Consensus: Blood Parameters Analysis Helpful in Detecting Doping
On April 8, 2006, the World Anti-Doping Agency (WADA) convened in Lausanne, Switzerland a meeting of medical representatives from international sports federations involved in the measure of blood parameters.
This meeting was in response to questions raised during the 2006 Olympic Winter Games surrounding “no start” suspensions of athletes by their federations following health checks that reported high haemoglobin levels. While high haemoglobin levels may result from high altitude training, some have questioned whether the large number of athletes returning high haemoglobin levels might indicate doping.
Knowledgeable of the varying approaches to blood parameters among different sports, WADA convened the meeting to foster exchange of information and to develop consensus on the topic. Participants (see below) agreed that the analysis of blood parameters should be considered as part of the anti-doping process itself as it can help to identify suspicious profiles. Participants also concurred that longitudinal analysis of athlete blood parameters should be registered in a database, to be used in target testing and sanctioning when abnormal values are observed.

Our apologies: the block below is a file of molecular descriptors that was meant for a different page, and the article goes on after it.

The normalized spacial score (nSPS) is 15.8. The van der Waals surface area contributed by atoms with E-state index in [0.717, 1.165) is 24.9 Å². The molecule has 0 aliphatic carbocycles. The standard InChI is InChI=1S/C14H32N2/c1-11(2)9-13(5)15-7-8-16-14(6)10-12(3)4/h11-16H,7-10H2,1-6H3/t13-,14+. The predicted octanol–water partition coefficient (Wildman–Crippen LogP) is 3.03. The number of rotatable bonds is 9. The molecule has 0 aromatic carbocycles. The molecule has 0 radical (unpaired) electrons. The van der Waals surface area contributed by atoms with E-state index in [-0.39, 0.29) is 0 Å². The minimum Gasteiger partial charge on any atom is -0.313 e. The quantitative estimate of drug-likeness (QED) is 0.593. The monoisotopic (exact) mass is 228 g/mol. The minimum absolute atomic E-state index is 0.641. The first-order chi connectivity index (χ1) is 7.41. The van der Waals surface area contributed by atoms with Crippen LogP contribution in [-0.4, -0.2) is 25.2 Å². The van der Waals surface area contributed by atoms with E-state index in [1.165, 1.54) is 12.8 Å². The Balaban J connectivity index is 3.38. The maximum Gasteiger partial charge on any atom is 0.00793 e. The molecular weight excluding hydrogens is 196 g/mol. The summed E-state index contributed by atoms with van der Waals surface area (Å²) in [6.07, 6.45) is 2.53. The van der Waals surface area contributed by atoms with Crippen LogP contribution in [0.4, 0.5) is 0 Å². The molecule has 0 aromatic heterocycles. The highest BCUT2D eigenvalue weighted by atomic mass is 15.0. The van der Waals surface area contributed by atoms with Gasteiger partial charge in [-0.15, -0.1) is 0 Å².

Attendees agreed that WADA should play an active role in the integration and harmonization of such parameters. In the coming months, WADA will convene a meeting of relevant experts in the field to follow-up on the discussions and strategies for moving forward.
Participants: Ski (FIS) - International Ski Federation, Biathlon (IBU) - International Biathlon Union, Skating (ISU) - International Skating Union, Cycling (UCI) - International Cycling Union, Athletics (IAAF) – Int’l Association of Athletics Federations, Laboratoire Suisse d’Analyse du Dopage (Lausanne), World Anti-Doping Agency